It’s easy to end up spending hours at this spot, so be sure to grab a coffee at Tania’s Café before making your way through the unique stalls. You’ll come across vendors specialising in everything from doll house furniture and quilting to ceramics, glassware, and quirky jewellery.
It’s always a great feeling to support local vendors, and with the vast amount of food markets in London, it couldn’t be easier.
The Parliament Hill Farmers’ Market offers you the opportunity to support local farmers, butchers, and fishmongers while enjoying the beauty of Hampstead Heath.
The stalls sell quality products like dairy from Essex, unique root vegetables, giant wheels of cheese, and free-range poultry. You’ll also find cooked meals like sausage butties and juicy burgers, as well as freshly baked pastries and artisan ciders.
The market is open every Saturday, rain or shine, from 10:00 to 14:00, making it the perfect place to grab a few picnic goodies or fresh groceries.
Note: If you happen to bring your doggo along, you’ll have to leave them to socialise with the other pups at the doggie crèche while you shop.
With all the sightseeing and shopping you’re bound to do, you’re sure to work up an appetite. And Hampstead has no shortage of excellent cafes, pubs, and restaurants. Below are some of the top places to eat in Hampstead.
This Grade II-listed pub is brimming with history and has served the likes of Byron, Keats, and Dickens. The Spaniards Inn even makes an appearance in Charles Dickens’ novel The Pickwick Papers and Bram Stoker’s Dracula.
This historic pub, built in 1585, was also said to be where infamous road robber Dick Turpin would plan many of his robberies. To add a twist to the story, his father was the owner of the pub. Some employees claim that the infamous Dick Turpin still haunts the pub today.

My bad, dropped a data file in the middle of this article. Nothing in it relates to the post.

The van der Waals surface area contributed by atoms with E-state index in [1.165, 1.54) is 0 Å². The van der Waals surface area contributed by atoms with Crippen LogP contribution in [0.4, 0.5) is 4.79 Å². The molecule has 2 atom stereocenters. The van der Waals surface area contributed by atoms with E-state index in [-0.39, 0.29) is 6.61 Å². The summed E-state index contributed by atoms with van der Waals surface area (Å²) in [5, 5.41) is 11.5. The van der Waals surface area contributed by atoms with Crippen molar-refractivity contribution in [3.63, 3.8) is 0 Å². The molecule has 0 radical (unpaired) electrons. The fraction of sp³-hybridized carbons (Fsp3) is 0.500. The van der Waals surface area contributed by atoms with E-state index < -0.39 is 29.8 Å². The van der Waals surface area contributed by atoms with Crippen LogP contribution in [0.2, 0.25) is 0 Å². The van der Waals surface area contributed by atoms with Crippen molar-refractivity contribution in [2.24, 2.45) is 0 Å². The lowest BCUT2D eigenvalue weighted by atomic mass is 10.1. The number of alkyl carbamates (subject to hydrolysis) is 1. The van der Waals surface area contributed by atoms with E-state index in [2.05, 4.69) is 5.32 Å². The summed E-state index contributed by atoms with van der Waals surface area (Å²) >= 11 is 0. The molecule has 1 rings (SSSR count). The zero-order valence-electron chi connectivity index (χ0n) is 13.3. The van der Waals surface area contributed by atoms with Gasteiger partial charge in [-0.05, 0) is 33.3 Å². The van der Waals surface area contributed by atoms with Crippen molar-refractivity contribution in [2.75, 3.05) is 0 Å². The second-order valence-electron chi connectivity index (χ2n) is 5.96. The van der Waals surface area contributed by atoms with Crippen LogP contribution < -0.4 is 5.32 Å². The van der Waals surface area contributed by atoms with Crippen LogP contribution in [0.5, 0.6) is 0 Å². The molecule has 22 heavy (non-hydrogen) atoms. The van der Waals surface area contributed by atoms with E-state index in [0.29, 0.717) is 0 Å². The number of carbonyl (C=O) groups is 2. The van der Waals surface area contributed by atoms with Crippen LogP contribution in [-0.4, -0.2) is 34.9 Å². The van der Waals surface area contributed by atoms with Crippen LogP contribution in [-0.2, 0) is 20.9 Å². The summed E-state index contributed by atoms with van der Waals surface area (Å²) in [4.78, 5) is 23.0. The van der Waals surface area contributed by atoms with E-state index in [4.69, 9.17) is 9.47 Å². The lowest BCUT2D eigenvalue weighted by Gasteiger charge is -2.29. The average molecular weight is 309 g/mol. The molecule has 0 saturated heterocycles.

Literary legends and ghosts aside, this bar serves up some equally legendary meals for any time of the day. And their list of select wines, artisan spirits, craft beers, and ales pair perfectly with their elegant yet comforting menu.
The Holly Bush is another Grade II-listed pub with a true vintage charm to it. Built in the 1790s, this spot was initially a house before being transformed into a pub in 1928.
As with many other spots in Hampstead, The Holly Bush has also seen its fair share of London celebs, including Dr Samuel Johnson, James Boswell, and Jude Law.
They serve pub classics like pies, sumptuous steaks, and excellent ales and beers, all with an elevated touch. But their Sunday Roast is the true attraction. Complete with all the trimmings of a classic Sunday Roast, you’re sure to leave stuffed like a turkey and ready for a Sunday nap.
This crepe shop, situated next to King William IV pub, is one of the best dessert places in London. The stand has been serving up crepes since 1985 and has become somewhat of an institution in Hampstead — adored by locals and visitors alike.
This humble stand often attracts long queues and has even served Hampstead celebrities like Kate Moss and Harry Styles. The stall has undergone a recent upgrade. And, with the owner, Edward, looking to experiment with his menu, a visit to this still will be all the more exciting.
This list of Hampstead things to do is only the tip of the iceberg. Hampstead is buzzing with boutique and chain stores and beaming with a delicate balance between the old and new.
So whether you’re looking to escape the city smog or visit the homes of some of London’s most famous creatives, Hampstead won’t disappoint.
If you’re looking for more fun things to do in the area, be sure to have a look at this guide to nearby Camden Town’s attractions and activities.